- Bats Right, Throws Right
- Height 5' 9", Weight 171 lb.
- High School Izumi High School
Sotokoba pitched for Den Den Kyushu in the industrial leagues after high school. He debuted with Hiroshima in 1965, going 2-1 with a 1.41 ERA, allowing only 30 hits (1 homer) in 51 1/3 IP. His first career win came on October 2, in his second start and 11th game as a pro; it was a no-hitter against the Hanshin Tigers. At the time, it was the earliest in someone's career in NPB that they threw a no-hitter.
Yoshiro finally saw regularly duty in 1968, when he was 21-14 with a 1.94 ERA. In 302 1/3 innings, he allowed only 198 hits while whiffing 260. On September 14, he struck out 16 to set a new Central League record; that day, he threw a perfect game against the Taiyo Whales, the 7th perfecto in CL annals. He led the league in ERA by .13 over Sohachi Aniya - it would be his lone ERA title. He also made his first CL All-Star team.
Sotokoba fell to 11-20 in 1969 but had a 2.69 ERA and had nearly as many strikeouts (223) as hits allowed (226) in his 304 1/3 innings. His Hiroshima club was last in the loop. He led the league in innings, losses, batters faced (1,216) and earned runs allowed (91) and made the All-Star team. He missed the top 10 in ERA by .01.
In 1970, the 24/25-year-old went 13-14 with a 2.64 ERA. He made his third All-Star team. Yoshiro had a 9-12, 3.89 record in 1971, then 11-15 with a 3.35 ERA in 1972. 1972 was not all bad, though. On April 29, he no-hit the Yomiuri Giants (who would win the 1972 Japan Series). His third no-hitter tied him with the legendary Eiji Sawamura for the all-time record in NPB (unbroken through 2008). He also became the 44th pitcher in NPB history to fan 1,000 batters, when he got John Sipin on August 14.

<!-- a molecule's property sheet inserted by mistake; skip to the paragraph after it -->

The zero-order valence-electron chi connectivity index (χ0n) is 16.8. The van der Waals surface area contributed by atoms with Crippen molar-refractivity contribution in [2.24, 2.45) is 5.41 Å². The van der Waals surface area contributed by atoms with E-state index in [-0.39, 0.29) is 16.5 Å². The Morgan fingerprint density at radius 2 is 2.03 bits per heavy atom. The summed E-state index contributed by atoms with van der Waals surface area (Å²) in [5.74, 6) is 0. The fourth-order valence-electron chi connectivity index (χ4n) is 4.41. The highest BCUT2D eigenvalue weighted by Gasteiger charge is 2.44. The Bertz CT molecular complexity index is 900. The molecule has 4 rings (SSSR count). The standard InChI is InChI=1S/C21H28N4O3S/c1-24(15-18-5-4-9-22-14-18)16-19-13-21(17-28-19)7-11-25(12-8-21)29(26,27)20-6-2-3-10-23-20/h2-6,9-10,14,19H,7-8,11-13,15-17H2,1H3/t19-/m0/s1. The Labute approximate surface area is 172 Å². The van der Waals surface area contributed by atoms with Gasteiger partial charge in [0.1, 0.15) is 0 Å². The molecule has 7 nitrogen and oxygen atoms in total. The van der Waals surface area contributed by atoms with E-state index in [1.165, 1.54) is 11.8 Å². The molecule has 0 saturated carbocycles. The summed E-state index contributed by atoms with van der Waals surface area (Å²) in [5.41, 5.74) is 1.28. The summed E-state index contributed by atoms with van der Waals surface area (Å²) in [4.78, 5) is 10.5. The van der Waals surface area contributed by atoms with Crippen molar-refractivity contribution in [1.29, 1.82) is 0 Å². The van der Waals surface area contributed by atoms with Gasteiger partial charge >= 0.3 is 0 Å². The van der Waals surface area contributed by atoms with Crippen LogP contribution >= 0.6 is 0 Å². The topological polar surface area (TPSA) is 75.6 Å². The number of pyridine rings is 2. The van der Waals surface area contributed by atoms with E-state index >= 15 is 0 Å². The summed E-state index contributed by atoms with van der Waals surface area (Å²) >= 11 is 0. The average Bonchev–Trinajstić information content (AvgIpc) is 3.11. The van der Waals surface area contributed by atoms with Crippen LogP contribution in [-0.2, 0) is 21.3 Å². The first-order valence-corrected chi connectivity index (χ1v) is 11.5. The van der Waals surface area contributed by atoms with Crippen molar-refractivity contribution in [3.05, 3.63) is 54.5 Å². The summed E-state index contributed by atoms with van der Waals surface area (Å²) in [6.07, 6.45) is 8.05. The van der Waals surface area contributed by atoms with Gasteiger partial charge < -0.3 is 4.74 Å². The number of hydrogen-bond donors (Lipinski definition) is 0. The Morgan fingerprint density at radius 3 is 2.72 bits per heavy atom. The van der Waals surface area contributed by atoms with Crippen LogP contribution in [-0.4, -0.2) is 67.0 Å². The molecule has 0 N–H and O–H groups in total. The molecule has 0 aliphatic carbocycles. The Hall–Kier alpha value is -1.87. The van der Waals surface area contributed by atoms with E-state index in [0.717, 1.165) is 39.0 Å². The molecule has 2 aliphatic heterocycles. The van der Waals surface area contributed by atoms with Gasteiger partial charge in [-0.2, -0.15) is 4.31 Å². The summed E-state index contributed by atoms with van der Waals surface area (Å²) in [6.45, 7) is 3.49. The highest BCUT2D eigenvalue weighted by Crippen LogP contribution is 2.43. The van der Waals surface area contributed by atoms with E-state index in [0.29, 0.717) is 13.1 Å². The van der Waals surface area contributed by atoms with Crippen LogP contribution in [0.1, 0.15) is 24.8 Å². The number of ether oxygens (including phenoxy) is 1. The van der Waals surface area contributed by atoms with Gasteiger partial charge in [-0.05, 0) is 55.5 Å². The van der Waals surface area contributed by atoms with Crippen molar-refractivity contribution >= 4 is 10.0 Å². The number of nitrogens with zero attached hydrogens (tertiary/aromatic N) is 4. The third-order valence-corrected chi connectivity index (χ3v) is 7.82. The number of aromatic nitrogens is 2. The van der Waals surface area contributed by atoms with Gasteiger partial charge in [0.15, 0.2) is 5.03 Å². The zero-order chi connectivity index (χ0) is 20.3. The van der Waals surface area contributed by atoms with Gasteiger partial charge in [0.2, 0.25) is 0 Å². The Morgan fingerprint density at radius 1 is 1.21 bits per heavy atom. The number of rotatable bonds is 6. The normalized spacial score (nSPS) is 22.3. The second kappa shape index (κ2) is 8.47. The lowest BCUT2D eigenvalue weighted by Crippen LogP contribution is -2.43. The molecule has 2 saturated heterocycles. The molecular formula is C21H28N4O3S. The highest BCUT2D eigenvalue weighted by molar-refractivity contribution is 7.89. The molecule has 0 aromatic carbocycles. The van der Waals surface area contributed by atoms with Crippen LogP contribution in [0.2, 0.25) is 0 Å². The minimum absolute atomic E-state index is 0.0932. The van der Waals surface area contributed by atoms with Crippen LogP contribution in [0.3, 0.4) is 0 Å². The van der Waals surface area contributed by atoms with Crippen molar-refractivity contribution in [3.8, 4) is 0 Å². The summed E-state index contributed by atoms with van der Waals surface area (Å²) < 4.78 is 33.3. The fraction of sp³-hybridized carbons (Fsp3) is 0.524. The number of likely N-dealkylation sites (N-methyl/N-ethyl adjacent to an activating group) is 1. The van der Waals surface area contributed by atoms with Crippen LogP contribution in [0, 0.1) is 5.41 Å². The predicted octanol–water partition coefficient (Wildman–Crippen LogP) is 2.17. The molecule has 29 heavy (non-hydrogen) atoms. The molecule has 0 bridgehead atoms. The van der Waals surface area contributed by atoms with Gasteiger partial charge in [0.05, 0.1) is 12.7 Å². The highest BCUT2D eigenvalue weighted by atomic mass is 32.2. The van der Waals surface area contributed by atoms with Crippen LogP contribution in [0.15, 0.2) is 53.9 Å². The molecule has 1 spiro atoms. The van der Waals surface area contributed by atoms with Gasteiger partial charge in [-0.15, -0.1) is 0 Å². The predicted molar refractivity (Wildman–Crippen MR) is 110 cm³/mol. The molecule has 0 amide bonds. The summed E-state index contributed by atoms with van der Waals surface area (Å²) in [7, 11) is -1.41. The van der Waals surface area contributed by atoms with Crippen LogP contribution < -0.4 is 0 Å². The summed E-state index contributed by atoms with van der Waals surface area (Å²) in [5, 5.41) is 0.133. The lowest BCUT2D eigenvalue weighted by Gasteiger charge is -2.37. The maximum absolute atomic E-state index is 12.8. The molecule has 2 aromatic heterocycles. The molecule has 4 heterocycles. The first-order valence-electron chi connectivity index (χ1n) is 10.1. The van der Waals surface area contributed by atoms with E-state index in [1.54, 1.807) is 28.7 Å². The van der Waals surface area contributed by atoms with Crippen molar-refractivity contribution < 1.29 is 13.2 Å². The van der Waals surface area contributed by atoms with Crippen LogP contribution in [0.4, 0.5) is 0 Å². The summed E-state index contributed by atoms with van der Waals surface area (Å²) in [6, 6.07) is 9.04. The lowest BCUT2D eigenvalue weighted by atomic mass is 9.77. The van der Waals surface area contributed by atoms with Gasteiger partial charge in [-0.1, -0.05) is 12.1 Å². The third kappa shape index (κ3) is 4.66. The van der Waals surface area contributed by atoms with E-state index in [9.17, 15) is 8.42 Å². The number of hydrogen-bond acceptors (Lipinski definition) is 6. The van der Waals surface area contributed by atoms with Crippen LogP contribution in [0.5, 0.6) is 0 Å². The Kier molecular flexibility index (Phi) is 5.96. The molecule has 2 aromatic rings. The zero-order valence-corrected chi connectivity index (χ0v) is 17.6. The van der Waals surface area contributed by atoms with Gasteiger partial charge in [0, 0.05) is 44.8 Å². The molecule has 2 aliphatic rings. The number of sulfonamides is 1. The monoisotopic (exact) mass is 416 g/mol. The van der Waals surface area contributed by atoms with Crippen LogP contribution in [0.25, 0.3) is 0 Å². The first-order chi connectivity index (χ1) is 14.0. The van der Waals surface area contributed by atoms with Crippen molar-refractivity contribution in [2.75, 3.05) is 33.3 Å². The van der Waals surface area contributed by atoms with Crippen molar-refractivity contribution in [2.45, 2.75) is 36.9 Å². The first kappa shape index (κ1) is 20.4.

Sotokoba had a 12-19, 2.64 record in 1973, missing the top 10 in ERA by .06. He led the league in losses for a second time. He was a workhorse once more in 1974, pitching 310 1/3 innings in 46 games, going 18-16 with 3 saves and a 2.82 ERA, allowing 259 hits. He led the CL in innings, complete games (21), shutouts (4, tied with Kenji Furusawa and Hiroshi Matsuoka), hits allowed, batters faced (1,236) and losses (tied with Masaji Hiramatsu). He ranked 7th in the circuit in ERA, again trying to lead a last-place team while only finishing two wins shy of the CL lead. He made his 4th All-Star team.
Hiroshima did a 180-degree turnaround in 1975 and Sotokoba finally got some support. He went 20-13 with a 2.95 ERA, allowing 240 hits in 287 innings. He made his fifth All-Star team and led the CL in almost everything - innings, wins, complete games (17), shutouts (3, tied with Senichi Hoshino and Kazushi Saeki), batters faced (1,174), strikeouts, walks (89), runs allowed (105) and earned runs allowed (94). He was 8th in ERA, an amazingly high finish for someone who led the league in earned runs allowed, just going to show exactly how many innings Sotokoba worked. He won the Best Nine as the top pitcher in the CL and the Sawamura Award as the best hurler in all of Japan. In the 1975 Japan Series, Sotokoba led Hiroshima's staff as they got swept by the Hankyu Braves; he had a 3.00 ERA and no decisions in 21 1/3 innings over two long starts, fanning 19. He pitched 13 innings in a game four tie.
Sotokoba's workload fell to 144 1/3 innings in 1976, when he went 10-5 with a 3.94 ERA. He only pitched six games in 1977, going 1-2 with a 5.57 ERA. He was 1-3 with a 5.87 ERA in 1978 and retired all three batters he faced in 1979.
In 445 games in NPB, Sotokoba was 131-138 with 3 saves and a 2.88 ERA, allowing only 1,926 hits in 2,419 1/3 innings. Had he played for better teams, he likely would not have had a losing record. Through 2008, he is 29th in NPB history in ERA.